Unfortunately for Nacho, an inevitable problem was occurring. Although he never made a fuss about the limited minutes afforded to him, the inconsistency of his appearances meant that Nacho’s progression stagnated. That was on full display when an injury crisis during Ancelotti’s second season meant that Nacho would start alongside Raphael Varane in the centre of defence for the trip against fierce rivals Atletico Madrid at the Vicente Calderon. What followed was a mistake-riddled, rusty performance by Nacho in a 4-0 thrashing by Atletico.
The usual managerial merry-go-round in the Spanish capital continued the following season, and after Ancelotti was dismissed, in came Rafael Benitez. Now if there was one manager who would understand Nacho’s importance to the club, it would have been Benitez. A former ‘canterano’ himself as a player and a manager of the Castilla team for two years during the mid-1990’s, Benitez convinced Nacho he was a key part of his plans. Things were on the way up for Nacho, and scoring the winning goal against PSG in the Champions League was a huge moment for him.
Unfortunately for Nacho, Benitez’s reign at the helm would not last long. After a fall out with key members of the team and some poor results, Benitez would depart to be replaced by club legend Zinedine Zidane for the rest of the season. And once ‘Zizou’ found his preferred starting lineup, he chose not to stray too much from it, which meant fewer chances for Nacho.
Despite winning his second Champions League at the end of the season, Nacho felt that something had to change. He had reached a point in his career where playing a few minutes here and there was not enough, even if it was for his beloved Real Madrid. In fact, at one point, Nacho was as good as gone. Heavily linked with Roma, the thought of enjoying first-team football for such a big club was a very big temptation.
But Zidane had other ideas.
Despite the minimal playing time in previous seasons, Zidane managed to convince Nacho that he would have more minutes if he stayed. And that proved to be a masterstroke. Nacho decided to stay on and would have the season of his life.
Zidane’s highly acclaimed rotation policy, coupled with several injuries meant that Nacho played more games than in any other season during his career. He started more games in La Liga as a centr back than any of Sergio Ramos, Varane and Pepe. He was also able to deputise for both Marcelo and Dani Carvajal at left back and right back. And most importantly, he impressed immensely in each and every position he was called upon to fill. It cannot be underestimated how pivotal this was to the team’s success. In fact, he was the only player in the entire squad to feature in every single game in the crucial month of April which featured games against Bayern Munich, Barcelona and Atletico.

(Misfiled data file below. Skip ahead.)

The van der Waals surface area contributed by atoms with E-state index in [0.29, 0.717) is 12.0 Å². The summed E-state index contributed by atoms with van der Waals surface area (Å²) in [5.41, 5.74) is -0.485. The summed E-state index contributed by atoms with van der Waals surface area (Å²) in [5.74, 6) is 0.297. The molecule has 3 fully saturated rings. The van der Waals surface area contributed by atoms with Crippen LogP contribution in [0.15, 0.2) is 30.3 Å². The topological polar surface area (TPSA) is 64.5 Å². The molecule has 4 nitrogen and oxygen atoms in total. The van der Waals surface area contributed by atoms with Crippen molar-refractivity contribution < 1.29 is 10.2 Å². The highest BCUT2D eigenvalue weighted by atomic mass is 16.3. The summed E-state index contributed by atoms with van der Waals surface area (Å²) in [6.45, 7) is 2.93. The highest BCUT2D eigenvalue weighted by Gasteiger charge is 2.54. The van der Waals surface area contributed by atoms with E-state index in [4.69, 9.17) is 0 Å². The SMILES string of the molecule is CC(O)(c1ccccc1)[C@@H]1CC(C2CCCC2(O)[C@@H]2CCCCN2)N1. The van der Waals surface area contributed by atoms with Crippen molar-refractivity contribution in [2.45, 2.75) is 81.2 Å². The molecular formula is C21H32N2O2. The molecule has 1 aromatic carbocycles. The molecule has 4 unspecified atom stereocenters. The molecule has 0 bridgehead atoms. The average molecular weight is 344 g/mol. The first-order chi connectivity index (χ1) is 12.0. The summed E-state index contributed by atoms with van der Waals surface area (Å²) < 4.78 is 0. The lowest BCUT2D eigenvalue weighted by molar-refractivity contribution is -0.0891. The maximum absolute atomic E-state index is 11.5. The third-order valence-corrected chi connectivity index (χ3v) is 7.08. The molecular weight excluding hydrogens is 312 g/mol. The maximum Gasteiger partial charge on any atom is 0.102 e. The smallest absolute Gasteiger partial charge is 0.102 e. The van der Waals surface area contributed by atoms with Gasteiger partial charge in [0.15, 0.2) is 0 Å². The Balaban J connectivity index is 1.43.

It is not just the fact that he was able to get more minutes. It is Nacho’s all-round improvement that has really made him so popular with the Madrid faithful. Whereas before he was known as a safety first defender, he has taken his game to the next level. His lightning quick speed is very underrated and able to get the team out of trouble in any situation. He is also ambidextrous, a trait which is very rare in modern football. What he lacks in height and physicality he makes up with his high intelligence. And that intelligence was in full evidence with a smartly taken quick free kick in a crucial game against Sevilla, a game where he also produced a rampaging performance playing as left back.
Other notable moments during the season included his superb curling cross for Ronaldo against Sporting Gijon and his incredible acrobatic goal against Cultural Leonesa in the Copa del Rey, a goal which Zidane described as “better than my Champions League final volley.”
Throughout his career, Nacho has exemplified the never say die spirit that runs through Real Madrid. Neither diabetes nor limited game time managed to derail his dream. His reward is that he is now both a fully established member of the Madrid squad and also the Spanish national team. He has truly been, in this writer’s opinion, the most underrated member of this historic Madrid team.